Sympathy for Mr. Vengeance shows clear evidence of an artist at work. It’s a beautiful movie to look at, even when it features cringe-inducing gore. It is full of artistic deconstructions of traditional narrative processes. In Breathless, Godard used jump cuts in part to excise everything except what really mattered; in Sympathy for Mr. Vengeance, director Park Chan-wook excises entire portions of the narrative, leaving the audience scratching its head, trying to figure out what is going on. Park’s excisions have the opposite effect of Godard’s … the French film leaves the viewer “out of breath,” but Park uses the time he’s gathered through his excisions to slow us down and give us pretty pictures, resulting in a film that even its champions (and there are many) admit is, if not boring, then at least slow.
Wesley Morris, who likes the movie, claims that “Park prizes craftsmanship over bargain-bin schlock,” suggesting that while Sympathy for Mr. Vengeance works within a schlocky genre, Park rises above those roots because he is up to something bigger. As a fan of genre works that are true to the genre yet also transcend, I would have to agree that ambition is often a good thing when a smart director takes on genre work.
The question becomes, does Park actually accomplish what his champions claim for him? Morris says the film has “a deftly handled sociopolitical bent,” and he may be right … the characters certainly come from various levels of Korean class society. But this is where Park’s disdain for traditional narrative gets in the way. The movie is often wildly incoherent … one of the most interesting things about the film is that the same thing that pisses off its detractors is what its fans enjoy most … throwing stuff on a wall and waiting to see what sticks is not deft handling of sociopolitics. The movie is an excuse for Park to show what a fine director he is. Everything serves that purpose. Thus, Sympathy for Mr. Vengeance is no better than Friday the 13th, Part III … in both cases, filler exists solely to get to the “good stuff,” which in Park’s hands is a lot more exquisite than in a cheapie horror sequel … but so what? One of my favorite movies, Run Lola Run, is a showy delight, but analysis of the film begins, and to some extent ends, with an examination of that delight … no one says Run Lola Run is about sociopolitics, it’s about running, and red hair, and cool music, and video-game narrative. Sympathy for Mr. Vengeance is a joy to look at, and far less boring than you might think from the above. But it isn’t “about” sociopolitics.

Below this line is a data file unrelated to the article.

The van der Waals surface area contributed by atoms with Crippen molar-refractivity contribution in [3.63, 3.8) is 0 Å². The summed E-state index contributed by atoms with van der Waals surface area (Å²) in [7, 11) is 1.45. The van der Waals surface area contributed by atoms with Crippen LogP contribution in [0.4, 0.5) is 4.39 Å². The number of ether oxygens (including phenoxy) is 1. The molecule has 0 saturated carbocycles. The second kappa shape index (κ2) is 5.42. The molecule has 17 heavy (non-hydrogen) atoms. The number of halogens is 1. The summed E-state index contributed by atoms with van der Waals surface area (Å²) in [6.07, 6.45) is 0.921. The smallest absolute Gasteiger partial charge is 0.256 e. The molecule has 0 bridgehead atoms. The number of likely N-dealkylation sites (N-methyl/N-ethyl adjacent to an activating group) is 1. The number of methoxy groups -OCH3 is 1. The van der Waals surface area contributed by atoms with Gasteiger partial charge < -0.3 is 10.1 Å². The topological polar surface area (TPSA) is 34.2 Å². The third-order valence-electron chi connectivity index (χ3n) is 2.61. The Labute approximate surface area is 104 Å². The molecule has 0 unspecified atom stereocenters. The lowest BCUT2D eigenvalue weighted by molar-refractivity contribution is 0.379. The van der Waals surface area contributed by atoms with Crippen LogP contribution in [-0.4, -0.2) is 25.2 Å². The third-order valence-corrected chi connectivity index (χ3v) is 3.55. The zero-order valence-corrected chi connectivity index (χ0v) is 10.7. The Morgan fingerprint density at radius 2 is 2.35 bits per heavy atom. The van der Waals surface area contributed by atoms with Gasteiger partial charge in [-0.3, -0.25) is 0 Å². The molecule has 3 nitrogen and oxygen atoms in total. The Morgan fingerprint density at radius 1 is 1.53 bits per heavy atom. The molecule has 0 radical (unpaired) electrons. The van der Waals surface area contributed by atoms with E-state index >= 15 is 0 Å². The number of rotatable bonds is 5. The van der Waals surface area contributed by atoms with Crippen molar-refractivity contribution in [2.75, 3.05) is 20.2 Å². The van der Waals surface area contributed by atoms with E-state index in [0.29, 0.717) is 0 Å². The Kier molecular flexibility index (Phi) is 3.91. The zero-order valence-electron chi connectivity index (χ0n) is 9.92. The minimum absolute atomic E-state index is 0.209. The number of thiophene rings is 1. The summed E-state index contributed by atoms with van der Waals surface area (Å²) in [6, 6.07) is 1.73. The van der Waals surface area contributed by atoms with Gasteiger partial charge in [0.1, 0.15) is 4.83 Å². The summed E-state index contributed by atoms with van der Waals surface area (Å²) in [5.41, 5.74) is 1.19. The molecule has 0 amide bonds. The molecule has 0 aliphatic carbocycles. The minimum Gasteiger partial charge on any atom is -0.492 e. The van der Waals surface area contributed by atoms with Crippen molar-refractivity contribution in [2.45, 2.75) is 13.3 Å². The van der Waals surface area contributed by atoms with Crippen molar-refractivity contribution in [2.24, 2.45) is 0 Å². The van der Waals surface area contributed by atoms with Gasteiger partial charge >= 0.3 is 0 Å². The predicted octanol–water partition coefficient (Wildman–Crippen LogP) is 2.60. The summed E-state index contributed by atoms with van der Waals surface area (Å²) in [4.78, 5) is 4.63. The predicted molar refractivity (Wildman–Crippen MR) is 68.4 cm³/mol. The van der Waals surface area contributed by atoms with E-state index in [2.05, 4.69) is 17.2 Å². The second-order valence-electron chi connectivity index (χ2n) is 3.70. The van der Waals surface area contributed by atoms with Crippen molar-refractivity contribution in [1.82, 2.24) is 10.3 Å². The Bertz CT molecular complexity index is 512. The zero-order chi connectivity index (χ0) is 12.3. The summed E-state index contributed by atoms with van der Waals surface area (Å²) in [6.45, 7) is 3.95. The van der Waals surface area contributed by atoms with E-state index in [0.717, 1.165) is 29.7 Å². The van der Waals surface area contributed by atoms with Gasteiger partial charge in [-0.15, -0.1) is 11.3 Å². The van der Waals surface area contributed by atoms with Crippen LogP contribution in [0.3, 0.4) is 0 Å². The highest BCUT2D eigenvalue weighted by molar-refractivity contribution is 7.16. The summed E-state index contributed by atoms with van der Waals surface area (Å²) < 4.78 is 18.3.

What does the film tell us about violence? That it’s cool and pretty. A fine message, doesn’t bother me, I’m not one who needs a positive message out of every movie. But there isn’t any depth to the movie’s examination of violence … it just is. Same thing with class … one of the Mr. Vengeances is rich, one is poor, and the plot kicks off because of the poverty of the poorer Mr. And that’s it … the film isn’t constructed to help us understand class difference, it’s constructed to get to the part in the movie where both men are set on vengeance, and we come to realize they are really the same guy, when you come right down to it. Again, a fine plot, if not unique. But the meaning? It ain’t about class, it’s about the two Misters getting vengeance in gory fashion, using the most hoary of plot devices, the “they’re really the same, when you come right down it” thingie.
It would be not only unfair, but incorrect, to say that Park Chan-wook is a talentless hack. But no matter how many flourishes he adds, Sympathy for Mr. Vengeance is just another incoherent gorefest.
(For a fascinating and more positive look at Park, focusing on a later film in his “vengeance trilogy,” check out “KDD on Lady Vengeance.”)